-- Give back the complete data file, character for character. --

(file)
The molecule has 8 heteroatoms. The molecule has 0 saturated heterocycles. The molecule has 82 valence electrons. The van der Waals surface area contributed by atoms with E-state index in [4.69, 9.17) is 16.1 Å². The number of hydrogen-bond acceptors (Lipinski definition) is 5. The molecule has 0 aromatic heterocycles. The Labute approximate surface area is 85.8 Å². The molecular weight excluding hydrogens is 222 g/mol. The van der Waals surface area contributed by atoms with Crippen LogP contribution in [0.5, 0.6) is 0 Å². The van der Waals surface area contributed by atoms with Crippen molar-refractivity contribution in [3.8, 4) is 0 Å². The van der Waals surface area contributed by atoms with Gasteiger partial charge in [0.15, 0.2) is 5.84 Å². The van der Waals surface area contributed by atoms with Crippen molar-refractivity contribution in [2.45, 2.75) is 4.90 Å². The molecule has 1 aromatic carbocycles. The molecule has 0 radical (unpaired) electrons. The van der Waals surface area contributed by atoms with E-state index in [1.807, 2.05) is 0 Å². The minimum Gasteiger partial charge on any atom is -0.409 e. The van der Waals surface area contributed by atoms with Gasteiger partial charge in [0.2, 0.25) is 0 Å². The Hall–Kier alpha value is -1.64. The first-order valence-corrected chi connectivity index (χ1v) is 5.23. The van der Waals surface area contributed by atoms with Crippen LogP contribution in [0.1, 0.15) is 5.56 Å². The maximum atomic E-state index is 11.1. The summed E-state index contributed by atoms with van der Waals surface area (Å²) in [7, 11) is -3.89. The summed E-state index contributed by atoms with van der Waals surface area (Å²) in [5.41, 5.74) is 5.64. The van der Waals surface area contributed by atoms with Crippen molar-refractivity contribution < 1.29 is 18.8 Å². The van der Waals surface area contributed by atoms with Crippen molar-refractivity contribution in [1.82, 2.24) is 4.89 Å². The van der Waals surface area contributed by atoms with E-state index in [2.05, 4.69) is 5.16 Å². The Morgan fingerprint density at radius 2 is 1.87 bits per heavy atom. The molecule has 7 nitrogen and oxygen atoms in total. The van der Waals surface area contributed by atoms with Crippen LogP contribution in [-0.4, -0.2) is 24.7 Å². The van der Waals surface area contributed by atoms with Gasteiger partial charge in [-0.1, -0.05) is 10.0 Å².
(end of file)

The molecule has 8 heteroatoms. The molecule has 0 saturated heterocycles. The molecule has 82 valence electrons. The van der Waals surface area contributed by atoms with E-state index in [4.69, 9.17) is 16.1 Å². The number of hydrogen-bond acceptors (Lipinski definition) is 5. The molecule has 0 aromatic heterocycles. The Labute approximate surface area is 85.8 Å². The molecular weight excluding hydrogens is 222 g/mol. The van der Waals surface area contributed by atoms with Crippen LogP contribution in [0.5, 0.6) is 0 Å². The van der Waals surface area contributed by atoms with Crippen molar-refractivity contribution in [3.8, 4) is 0 Å². The van der Waals surface area contributed by atoms with Gasteiger partial charge in [0.15, 0.2) is 5.84 Å². The van der Waals surface area contributed by atoms with Crippen molar-refractivity contribution in [2.45, 2.75) is 4.90 Å². The molecule has 1 aromatic carbocycles. The molecule has 0 radical (unpaired) electrons. The van der Waals surface area contributed by atoms with E-state index in [1.807, 2.05) is 0 Å². The minimum Gasteiger partial charge on any atom is -0.409 e. The van der Waals surface area contributed by atoms with Gasteiger partial charge in [0.2, 0.25) is 0 Å². The Hall–Kier alpha value is -1.64. The first-order valence-corrected chi connectivity index (χ1v) is 5.23. The van der Waals surface area contributed by atoms with Crippen LogP contribution in [0.1, 0.15) is 5.56 Å². The maximum atomic E-state index is 11.1. The summed E-state index contributed by atoms with van der Waals surface area (Å²) in [7, 11) is -3.89. The summed E-state index contributed by atoms with van der Waals surface area (Å²) in [5.41, 5.74) is 5.64. The van der Waals surface area contributed by atoms with Crippen molar-refractivity contribution < 1.29 is 18.8 Å². The van der Waals surface area contributed by atoms with Crippen molar-refractivity contribution in [1.82, 2.24) is 4.89 Å². The van der Waals surface area contributed by atoms with E-state index in [2.05, 4.69) is 5.16 Å². The Morgan fingerprint density at radius 2 is 1.87 bits per heavy atom. The molecule has 7 nitrogen and oxygen atoms in total. The van der Waals surface area contributed by atoms with Crippen LogP contribution in [-0.4, -0.2) is 24.7 Å². The van der Waals surface area contributed by atoms with Gasteiger partial charge in [-0.1, -0.05) is 10.0 Å².